Thousands of young Irish farmers can benefit from new €1bn EU cheap loan fund – Hogan
- Scheme will offer rates of about 3pc
- EIB loans will run up to 15 years
- Longer periods of up to 5 years to start repaying the loan
EU Commissioner Phil Hogan will today unveil a new €1bn cheap loan scheme designed to boost the number of young farmers staying in the business.
The move comes amid statistics which show that only one in 20 of Ireland’s 140,000 farmers is now under 35, the average farmer age is 57, and fewer and fewer young people want to engage in full-time farming.
The Irish young farmer organisation, Macra na Feirme, has welcomed the initiative.
Their president James Healy says they have campaigned for a package such as this to help reverse the ageing trend in farming.
Commissioner Hogan said the key issues for young farmers trying to get into the business is access to land; knowledge and training and access to finance. The scheme is already being trialled in France with the agricultural bank, Credit Agricole, and it is hoped that the main Irish banks will also engage with the scheme.
The involvement of commercial lenders is hoped will swell the €1bn in “soft loans” from the European Investment Bank (EIB) to a total of €2bn over time. The launch of the scheme today in Brussels will be attended by EIB vice-president, Andrew McDowell, previously an adviser to former Taoiseach, Enda Kenny.
Mr Hogan will say today’s initiative is a clear signal to farmers that they can face the future with confidence. He believes the move follows the example of the MilkFlex scheme launched by Glanbia to help farmers better spread their income over good years and bad.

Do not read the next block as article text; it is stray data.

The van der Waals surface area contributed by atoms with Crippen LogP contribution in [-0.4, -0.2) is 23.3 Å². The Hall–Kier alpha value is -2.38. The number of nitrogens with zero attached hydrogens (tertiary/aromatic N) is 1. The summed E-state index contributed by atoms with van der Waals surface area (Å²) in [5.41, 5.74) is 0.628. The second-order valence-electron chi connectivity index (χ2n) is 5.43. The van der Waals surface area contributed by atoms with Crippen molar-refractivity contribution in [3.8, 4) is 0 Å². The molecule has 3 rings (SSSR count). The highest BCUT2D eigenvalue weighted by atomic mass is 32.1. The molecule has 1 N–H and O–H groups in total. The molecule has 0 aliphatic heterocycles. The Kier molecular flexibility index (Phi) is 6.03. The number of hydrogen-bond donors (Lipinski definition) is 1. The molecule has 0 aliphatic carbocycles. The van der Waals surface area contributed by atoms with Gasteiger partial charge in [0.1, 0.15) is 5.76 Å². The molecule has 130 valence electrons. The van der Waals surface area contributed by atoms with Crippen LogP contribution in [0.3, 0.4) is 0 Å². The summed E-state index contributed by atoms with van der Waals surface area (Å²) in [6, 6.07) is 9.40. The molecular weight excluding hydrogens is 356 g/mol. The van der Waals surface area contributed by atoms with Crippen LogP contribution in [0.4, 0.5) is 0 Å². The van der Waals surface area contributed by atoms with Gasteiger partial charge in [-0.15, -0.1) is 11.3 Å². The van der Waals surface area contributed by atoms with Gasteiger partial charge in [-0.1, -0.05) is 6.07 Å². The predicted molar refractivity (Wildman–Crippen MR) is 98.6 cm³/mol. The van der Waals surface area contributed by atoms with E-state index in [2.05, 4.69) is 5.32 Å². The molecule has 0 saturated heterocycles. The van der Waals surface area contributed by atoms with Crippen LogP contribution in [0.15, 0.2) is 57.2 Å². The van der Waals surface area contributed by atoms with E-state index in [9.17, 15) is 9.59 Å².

It is the largest ever move by the EIB to help support farming. It is understood that while current lending rates to farmers in Ireland run between 4pc and 6pc, this scheme will offer rates of about 3pc, a vital differential which could make business viable.
The terms of the EIB loans will also run up to 15 years. This compares with more usual bank loan terms of between five and seven years.
Mr Hogan is expected to urge all member states and the main banks to study the scheme and engage with it as completely as possible. In piloting the project some €275m has been provided in France and a similar trial in Italy.
Ireland’s farmer age structure is very close to the current EU average. Macra na Feirme have long urged a finance scheme targeted at young farmers who they argue are least best fixed to get more mainstream loans because of their own lack of capital and other resources.
EU figures show that 27pc of young farmers were turned down by banks for loans in 2017. The loan rejection average for farmers is just 9pc.
Irish farmer sources say it is hard to get comparable figures for this country because many “applications” are not formalised to get to a point of rejection. But the issue is clearly a hot topic in this country.
Macra na Feirme president, James Healy, gave a huge welcome to the new scheme.
“We wholeheartedly welcome this development as something we have been looking for over a long period of time. It’s a very positive thing also because it is outside of the ordinary CAP envelope and will not take from other farm funds,” Mr Healy said.
The Macra president also urged the Irish banks to pay their part in the scheme. “There is a lot of lip service paid to the need to encourage and support young farmers. But we need something more practical than that,” he added.
Problems are compounded for young farmers who eventually take over from elderly farmers who have realistically avoided investment and modernisation in their declining years on the land. The age profile of Irish farmers also means that up to 50pc of farms do not have a designated successor.
Mr Healy says the issue is more urgent in beef farming than it is in dairying where income flows are more reliable. But he also warned that the future of Ireland’s renowned export trade is at risk due to the incomes crisis.
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